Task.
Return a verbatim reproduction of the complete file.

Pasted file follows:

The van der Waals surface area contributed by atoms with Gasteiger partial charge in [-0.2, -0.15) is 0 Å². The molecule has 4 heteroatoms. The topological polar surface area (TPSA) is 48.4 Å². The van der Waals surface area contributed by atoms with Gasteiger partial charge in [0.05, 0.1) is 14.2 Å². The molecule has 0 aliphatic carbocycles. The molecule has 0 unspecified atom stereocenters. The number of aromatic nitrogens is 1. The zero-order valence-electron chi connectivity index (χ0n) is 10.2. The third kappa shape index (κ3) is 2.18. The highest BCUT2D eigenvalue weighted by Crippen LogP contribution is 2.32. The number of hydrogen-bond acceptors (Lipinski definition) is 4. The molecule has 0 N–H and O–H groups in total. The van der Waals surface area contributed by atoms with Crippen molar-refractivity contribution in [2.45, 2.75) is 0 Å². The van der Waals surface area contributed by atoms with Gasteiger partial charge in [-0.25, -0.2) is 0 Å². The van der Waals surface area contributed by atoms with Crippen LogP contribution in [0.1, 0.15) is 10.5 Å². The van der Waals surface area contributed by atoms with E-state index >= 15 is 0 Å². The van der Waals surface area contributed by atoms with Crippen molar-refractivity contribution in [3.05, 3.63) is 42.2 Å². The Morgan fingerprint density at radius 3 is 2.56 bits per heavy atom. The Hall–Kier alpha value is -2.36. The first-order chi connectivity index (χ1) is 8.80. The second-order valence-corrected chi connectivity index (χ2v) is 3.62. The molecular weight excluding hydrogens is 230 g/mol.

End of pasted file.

The van der Waals surface area contributed by atoms with Gasteiger partial charge in [-0.2, -0.15) is 0 Å². The molecule has 4 heteroatoms. The topological polar surface area (TPSA) is 48.4 Å². The van der Waals surface area contributed by atoms with Gasteiger partial charge in [0.05, 0.1) is 14.2 Å². The molecule has 0 aliphatic carbocycles. The molecule has 0 unspecified atom stereocenters. The number of aromatic nitrogens is 1. The zero-order valence-electron chi connectivity index (χ0n) is 10.2. The third kappa shape index (κ3) is 2.18. The highest BCUT2D eigenvalue weighted by Crippen LogP contribution is 2.32. The number of hydrogen-bond acceptors (Lipinski definition) is 4. The molecule has 0 N–H and O–H groups in total. The van der Waals surface area contributed by atoms with Crippen molar-refractivity contribution in [2.45, 2.75) is 0 Å². The van der Waals surface area contributed by atoms with Gasteiger partial charge in [-0.25, -0.2) is 0 Å². The van der Waals surface area contributed by atoms with Crippen LogP contribution in [0.1, 0.15) is 10.5 Å². The van der Waals surface area contributed by atoms with E-state index >= 15 is 0 Å². The van der Waals surface area contributed by atoms with Crippen molar-refractivity contribution in [3.05, 3.63) is 42.2 Å². The Morgan fingerprint density at radius 3 is 2.56 bits per heavy atom. The Hall–Kier alpha value is -2.36. The first-order chi connectivity index (χ1) is 8.80. The second-order valence-corrected chi connectivity index (χ2v) is 3.62. The molecular weight excluding hydrogens is 230 g/mol.